Turning now in detail to the drawings, as shown in FIGS. 1 and 2, a wafer or workpiece processing and handling system 30 has an input or interface module, section or subsystem 32 and a process section 40 within a enclosure 34. A computer/controller 46 controls operation of the system 30 and its various subsystems, and optionally displays corresponding information. The process section or module 40 has one or more process chambers. In the embodiment shown in FIG. 2, a first process chamber 42 and a second process chamber 44 are shown. Each process chamber 42 and 44 has a process chamber door 43, which is opened to load and unload the process chambers, and which is closed during processing. The processing chambers 42 and 44 are preferably centrifugal or spin process chambers having a rotor which holds a carrier containing wafers. Other types of process chambers may also be used, for example, immersion process chambers, as described, for example, in U.S. patent application Ser. No. 10/200,075, filed Jul. 19, 2002 and incorporated herein by reference. Air inlets 35 on the top of the enclosure 34 advantageously provide a continuous downward flow of air through the system 30, to help reduce the potential for contaminant particles on the wafers or workpieces being processed.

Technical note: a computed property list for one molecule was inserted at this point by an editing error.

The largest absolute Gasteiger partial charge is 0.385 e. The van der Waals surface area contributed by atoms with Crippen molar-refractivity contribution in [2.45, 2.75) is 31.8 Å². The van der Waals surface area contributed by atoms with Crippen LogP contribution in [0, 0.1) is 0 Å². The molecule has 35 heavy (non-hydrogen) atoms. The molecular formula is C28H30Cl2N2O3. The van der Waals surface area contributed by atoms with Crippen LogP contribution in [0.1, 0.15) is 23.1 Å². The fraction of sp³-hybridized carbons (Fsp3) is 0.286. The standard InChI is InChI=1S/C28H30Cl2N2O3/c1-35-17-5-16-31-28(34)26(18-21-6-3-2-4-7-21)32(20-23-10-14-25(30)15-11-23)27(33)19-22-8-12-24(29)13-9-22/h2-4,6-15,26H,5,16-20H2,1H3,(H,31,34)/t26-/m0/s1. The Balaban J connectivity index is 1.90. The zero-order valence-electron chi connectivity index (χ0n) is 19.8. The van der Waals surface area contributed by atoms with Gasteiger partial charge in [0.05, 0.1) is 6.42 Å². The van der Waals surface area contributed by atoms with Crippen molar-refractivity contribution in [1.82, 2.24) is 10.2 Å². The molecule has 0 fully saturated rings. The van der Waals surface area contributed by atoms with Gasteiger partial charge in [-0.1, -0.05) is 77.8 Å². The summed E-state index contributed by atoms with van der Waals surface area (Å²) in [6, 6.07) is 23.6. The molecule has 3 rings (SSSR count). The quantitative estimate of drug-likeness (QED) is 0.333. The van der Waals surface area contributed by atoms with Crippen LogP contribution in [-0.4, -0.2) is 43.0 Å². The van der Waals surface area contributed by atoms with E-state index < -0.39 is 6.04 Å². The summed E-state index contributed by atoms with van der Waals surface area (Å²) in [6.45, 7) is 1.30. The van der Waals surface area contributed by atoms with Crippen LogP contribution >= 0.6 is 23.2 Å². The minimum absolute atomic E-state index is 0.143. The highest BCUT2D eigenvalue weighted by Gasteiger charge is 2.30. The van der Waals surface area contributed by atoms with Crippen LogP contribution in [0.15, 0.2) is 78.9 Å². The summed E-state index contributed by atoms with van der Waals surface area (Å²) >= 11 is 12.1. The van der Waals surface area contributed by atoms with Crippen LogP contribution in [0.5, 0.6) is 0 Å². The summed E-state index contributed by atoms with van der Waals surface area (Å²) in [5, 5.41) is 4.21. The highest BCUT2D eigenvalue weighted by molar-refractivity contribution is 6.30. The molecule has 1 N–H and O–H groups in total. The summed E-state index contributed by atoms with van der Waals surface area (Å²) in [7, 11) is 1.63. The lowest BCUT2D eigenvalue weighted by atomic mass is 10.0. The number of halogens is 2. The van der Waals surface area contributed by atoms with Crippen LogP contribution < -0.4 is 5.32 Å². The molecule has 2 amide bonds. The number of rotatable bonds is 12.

Referring now to FIGS. 1, 2 and 3, wafers 54 held within cassettes or other containers 52 are loaded into the system 30, manually, or via a factory robot. The cassettes 52 have grooves or slots for holding an array or batch of wafers 54. The cassettes 52 are open on the bottom and the top, so that the wafers 54 can be lifted up and out of the cassettes 52. The wafers 54, as shown in FIG. 3, are 200 mm diameter, although other sizes may also be processed.

As shown in FIG. 1, a window 37 in the enclosure 34 temporarily opens while cassettes 52 are moved into the enclosure and placed on the robotic loader 36. The window 37 is otherwise ordinarily in the up or closed position, to maintain continuity of the enclosure 34, as well as air flow down through the enclosure 34, to reduce potential for contamination.

Referring to FIGS. 1–3 and 12, and indexer 50 receives cassettes 52 from the loader 36. The indexer 50 has a first row 56 and a second 58 of cassette positions. Cassette platforms 60 are supported indexer conveyor belts 51, at each of the cassette positions, except at diagonally opposite corners of the indexer 50. The cassettes 52 move on the indexer 50 through the cassette positions by driving the conveyor belts 51, in each of the rows 56 and 58. A row shifter 53 shifts cassettes 52 between the rows 56 and 58, by lifting the cassette platform 60 up, over and down. Description of the design and operation of the indexer is in U.S. Pat. No. 6,279,724, incorporated herein by reference.

Turning to FIGS. 3–5 and 13, a buffer robot 62 is movable longitudinally (front to back) on a buffer rail 66 alongside and parallel with the indexer rows, in the interface section 32. Buffer wafer combs 64 supported on a comb frame 65, shown in FIG. 13 have grooves or slots 68 for receiving and holding wafers 54.